A Deer Tried To Murder Me Today (Spoiler: I’m Fine)

The attempt was made roughly an hour ago, as the deer stood in my lane at a bend in the road, giving me almost no time to register that it was there, much less do anything about it. Even so, I managed to both swerve away from the thing and still stay on the road, for which I credit years of video games giving me some creditable twitch reflexes — not good enough to fend off getting sniped by swear-laden 13-year-old boys in Overwatch, but good enough to miss a dear just hanging out in the road because what else is there to do when you’re a deer, I suppose.

Anyway, I’m fine, the car is fine and the deer is fine, or at least was the last I saw of it, although I’m still riding a bit of an adrenaline spike and am waiting to crash down. When I do I suspect I will sleep for 12 hours straight.

So that’s me this fine Monday. How are you?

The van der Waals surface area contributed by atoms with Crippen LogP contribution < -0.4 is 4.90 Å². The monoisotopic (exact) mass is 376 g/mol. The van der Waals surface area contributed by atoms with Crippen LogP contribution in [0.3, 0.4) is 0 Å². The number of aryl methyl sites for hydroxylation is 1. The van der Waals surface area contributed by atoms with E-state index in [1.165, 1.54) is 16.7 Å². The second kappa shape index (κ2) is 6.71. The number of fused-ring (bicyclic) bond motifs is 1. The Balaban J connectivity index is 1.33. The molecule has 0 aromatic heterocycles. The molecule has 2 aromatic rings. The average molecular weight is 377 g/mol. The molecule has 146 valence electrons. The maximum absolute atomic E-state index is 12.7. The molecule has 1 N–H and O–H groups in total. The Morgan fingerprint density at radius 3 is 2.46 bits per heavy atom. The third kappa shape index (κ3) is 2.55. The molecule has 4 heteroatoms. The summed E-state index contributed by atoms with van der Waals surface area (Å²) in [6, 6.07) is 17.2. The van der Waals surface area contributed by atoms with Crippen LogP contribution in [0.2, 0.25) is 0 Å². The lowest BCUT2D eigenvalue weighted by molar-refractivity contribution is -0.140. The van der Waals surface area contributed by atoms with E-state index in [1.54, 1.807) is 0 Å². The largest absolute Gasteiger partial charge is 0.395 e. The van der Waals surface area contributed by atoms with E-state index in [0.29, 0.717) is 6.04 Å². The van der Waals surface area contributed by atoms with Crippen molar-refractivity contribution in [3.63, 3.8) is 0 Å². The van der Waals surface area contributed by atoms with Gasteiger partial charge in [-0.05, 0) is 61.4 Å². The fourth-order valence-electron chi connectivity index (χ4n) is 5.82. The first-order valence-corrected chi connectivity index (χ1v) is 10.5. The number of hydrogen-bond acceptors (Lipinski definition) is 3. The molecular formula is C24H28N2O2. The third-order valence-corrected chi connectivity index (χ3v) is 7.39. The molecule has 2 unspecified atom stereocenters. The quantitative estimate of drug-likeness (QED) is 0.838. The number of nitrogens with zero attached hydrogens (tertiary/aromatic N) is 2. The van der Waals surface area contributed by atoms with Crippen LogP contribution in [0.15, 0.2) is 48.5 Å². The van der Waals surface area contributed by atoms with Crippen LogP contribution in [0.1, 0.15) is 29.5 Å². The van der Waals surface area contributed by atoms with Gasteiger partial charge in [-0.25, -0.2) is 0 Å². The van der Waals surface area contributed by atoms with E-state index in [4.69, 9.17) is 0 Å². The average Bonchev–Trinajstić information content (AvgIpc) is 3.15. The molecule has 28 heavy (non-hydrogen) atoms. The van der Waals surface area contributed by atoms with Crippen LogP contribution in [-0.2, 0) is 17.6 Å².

— JS

42 Comments on “A Deer Tried To Murder Me Today (Spoiler: I’m Fine)”

  1. I had a near miss last week coming home from work. Luckily, I was in a 30 mph zone and the deer bolted when I hit the brakes. It DOES get the heart going! Glad you’re both OK,

  2. Nice reactions. Deer are, through ‘kamikaze attacks’ on cars and other motor vehicles, kill the most humans in North America every year of every animal.

    So congrats on not being a check box on some deer’s clans kill board.

  3. If you’d taken the subway while you were in New York, it could have been a hulking psycho trying to push you on the track. I’ll take my chances with the deer.

  4. Wait, didn’t one of the most dangerous extraterrestrials in “Old Man’s War” look like nice little innocent deer?

    Maybe you were luckier than you think.

  5. Glad to hear that everyone/everything came out safely.